Greek Australian Tom Haramis is set to showcase his documentary on fighter Rebecca ‘Bec’ Rawlings to Australian audiences this coming May, sharing her story from her troubled youth and personal life to becoming a world champion.

The documentary “Fight To Live” will release in Australian cinemas on 15 May and is a chronicle on the life of Bec Rawlings that has seen her overcome terrible lows and achieve great highs.

Rawlings has made a name for herself as a professional fighter, competing in the UFC and (more broadly) Mixed Martial Arts, though it is in Bare Knuckle Fighting (wherein the competitors wear no protective gloves or padding of any kind) that she has truly established her reputation.

Rawlings is a former Bare Knuckle Fighting World Gazette champion, but behind her fighting success lies also a tragic, difficult experience with her abusive and now-ex-husband.

Tom Haramis. Photo: Haramis Films Facebook

Haramis expressed in his statement on the film that her experience with domestic violence and her response to it played a major role in him embarking on the project.

“At its core, the film carries a powerful message for those trapped in the harrowing grip of domestic violence, their families, and survivors of sexual harassment, psychological, and physical abuse, including those with disabilities,” Haramis said.

The director elaborated on his belief that this film serves as “a beacon of hope” for those suffering from similarly terrible domestic situations.

“Fight to Live conveys the unequivocal message that your voice matters, your life matters, and you have the power to stand up for what is right.

“This film is an empowering testament with profound messages for those trapped in domestic situations and for their abusers, some of whom may be in denial or unaware of their actions,” the filmmaker said.

The director and producer of the documentary explained that its title symbolises the life of Rawlings, which has demonstrated “true physical and mental strength, change, hope, love, courage, adversity, happiness, and triumph”.

Bec Rawlings in Tom Haramis’s documentary ‘Fight to Live’. Photo: Supplied

“Fight to Live mirrors Bec’s life journey, from toxic relationships to global professional fighting, all while supporting her two sons, Zake and Enson,” he said.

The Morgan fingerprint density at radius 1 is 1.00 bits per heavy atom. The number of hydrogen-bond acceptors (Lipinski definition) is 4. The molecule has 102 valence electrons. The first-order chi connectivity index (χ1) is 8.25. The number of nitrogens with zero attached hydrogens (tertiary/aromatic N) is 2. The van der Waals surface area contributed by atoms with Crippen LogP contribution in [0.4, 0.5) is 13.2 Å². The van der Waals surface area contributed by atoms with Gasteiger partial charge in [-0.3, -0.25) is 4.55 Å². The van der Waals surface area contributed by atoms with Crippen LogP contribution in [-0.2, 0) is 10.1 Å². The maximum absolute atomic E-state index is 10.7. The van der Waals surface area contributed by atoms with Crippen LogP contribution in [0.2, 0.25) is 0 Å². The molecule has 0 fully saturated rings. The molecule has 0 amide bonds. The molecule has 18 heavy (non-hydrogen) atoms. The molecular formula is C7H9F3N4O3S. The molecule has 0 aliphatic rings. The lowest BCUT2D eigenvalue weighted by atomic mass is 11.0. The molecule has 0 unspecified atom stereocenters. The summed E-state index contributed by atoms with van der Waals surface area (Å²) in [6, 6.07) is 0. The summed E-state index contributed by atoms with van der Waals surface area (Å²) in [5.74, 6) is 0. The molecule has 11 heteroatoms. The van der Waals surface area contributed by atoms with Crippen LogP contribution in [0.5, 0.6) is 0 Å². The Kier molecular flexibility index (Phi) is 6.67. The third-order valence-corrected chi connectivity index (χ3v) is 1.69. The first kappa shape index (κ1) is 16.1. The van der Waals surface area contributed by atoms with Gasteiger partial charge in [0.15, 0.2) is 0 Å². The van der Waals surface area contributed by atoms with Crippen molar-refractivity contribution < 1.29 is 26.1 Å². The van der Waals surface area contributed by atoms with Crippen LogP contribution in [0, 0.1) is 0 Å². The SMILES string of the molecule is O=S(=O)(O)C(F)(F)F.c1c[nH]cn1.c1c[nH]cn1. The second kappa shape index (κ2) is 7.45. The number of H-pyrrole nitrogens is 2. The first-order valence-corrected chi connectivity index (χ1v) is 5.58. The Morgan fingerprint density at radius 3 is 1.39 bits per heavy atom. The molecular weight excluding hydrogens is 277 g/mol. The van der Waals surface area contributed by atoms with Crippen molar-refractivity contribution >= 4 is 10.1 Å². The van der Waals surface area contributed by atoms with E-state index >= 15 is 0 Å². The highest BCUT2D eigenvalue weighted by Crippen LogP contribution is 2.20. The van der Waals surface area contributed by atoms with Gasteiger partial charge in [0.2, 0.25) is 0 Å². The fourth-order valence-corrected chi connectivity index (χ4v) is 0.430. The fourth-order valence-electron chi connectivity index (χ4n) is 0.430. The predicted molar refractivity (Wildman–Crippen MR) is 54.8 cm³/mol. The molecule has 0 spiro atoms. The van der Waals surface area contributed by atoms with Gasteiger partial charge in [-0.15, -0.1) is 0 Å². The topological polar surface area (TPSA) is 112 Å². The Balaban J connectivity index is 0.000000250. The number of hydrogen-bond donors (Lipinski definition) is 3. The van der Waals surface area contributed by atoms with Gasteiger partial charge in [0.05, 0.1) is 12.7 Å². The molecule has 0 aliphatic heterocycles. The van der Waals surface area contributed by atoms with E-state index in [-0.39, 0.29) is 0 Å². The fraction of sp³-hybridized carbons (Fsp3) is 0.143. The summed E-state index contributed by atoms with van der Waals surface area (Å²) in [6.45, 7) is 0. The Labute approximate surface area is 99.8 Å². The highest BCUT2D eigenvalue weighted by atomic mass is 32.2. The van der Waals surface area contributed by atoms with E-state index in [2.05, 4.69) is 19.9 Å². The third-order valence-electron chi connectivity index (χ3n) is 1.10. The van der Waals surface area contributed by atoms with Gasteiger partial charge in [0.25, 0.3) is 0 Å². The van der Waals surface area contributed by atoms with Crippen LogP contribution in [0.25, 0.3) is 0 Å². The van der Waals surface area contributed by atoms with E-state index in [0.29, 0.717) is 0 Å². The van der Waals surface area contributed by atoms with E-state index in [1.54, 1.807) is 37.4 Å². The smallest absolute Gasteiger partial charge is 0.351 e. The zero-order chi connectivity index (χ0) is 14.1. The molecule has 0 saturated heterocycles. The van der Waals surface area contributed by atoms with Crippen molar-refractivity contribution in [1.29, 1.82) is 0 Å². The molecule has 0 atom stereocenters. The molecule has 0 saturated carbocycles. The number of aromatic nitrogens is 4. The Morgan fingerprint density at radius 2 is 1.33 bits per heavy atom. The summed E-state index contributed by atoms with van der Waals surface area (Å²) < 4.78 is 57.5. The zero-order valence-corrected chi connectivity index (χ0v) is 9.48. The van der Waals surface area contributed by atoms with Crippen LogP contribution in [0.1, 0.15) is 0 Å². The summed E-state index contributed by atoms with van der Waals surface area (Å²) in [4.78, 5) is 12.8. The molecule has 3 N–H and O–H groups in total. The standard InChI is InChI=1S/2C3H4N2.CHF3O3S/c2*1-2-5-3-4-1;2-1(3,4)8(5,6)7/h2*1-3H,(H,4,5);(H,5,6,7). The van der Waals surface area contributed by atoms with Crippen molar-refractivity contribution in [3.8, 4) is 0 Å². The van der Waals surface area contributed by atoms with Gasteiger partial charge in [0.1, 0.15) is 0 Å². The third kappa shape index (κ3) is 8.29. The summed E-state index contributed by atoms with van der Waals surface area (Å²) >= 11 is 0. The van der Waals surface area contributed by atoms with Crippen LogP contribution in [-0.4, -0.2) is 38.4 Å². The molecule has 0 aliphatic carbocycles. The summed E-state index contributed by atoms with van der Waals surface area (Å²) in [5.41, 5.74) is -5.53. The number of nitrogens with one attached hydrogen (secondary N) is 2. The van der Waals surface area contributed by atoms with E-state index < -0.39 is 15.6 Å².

“In essence, Fight to Live is a universal narrative, it resides within us all.”

Haramis’s hope is that his documentary will help educate people on the subject of domestic violence, encourage those in abusive situations to seek help and overall break down the stigma surrounding the topic.

“Fight to Live is not just my first feature film documentary, it is a project close to my heart. It has deepened my understanding of the experiences of victims and survivors,” he said.

“While we may not be able to save the entire world, we can raise awareness and prevent such outrages through Bec’s story, keeping the conversation and spotlight firmly “in the ring” and “centre stage”.

The film also touches on other universal themes such as the struggle to find your place in the world, using the backdrop of her discovery of professional fighting as the example of one finding their calling.

“(The documentary) traverses different backdrops, introducing high-profile international athletes and immersing audiences in the world of UFC, MMA, a sport deeply intertwined with Bec Rawlings’ life.

The film has already been warmly received, having gained accolades such as Best Inspirational Film award at the prestigious Cannes World Film Festival in 2023, with it now to be shared with the Australian audience at large.

The film is having its Melbourne premiere at the Greek Centre as part of the Setting Sun International Film Festival (SSIFF) on 12 May. The festival is back with its 11th edition, promising even more cultural diversity from 9 to 20 May.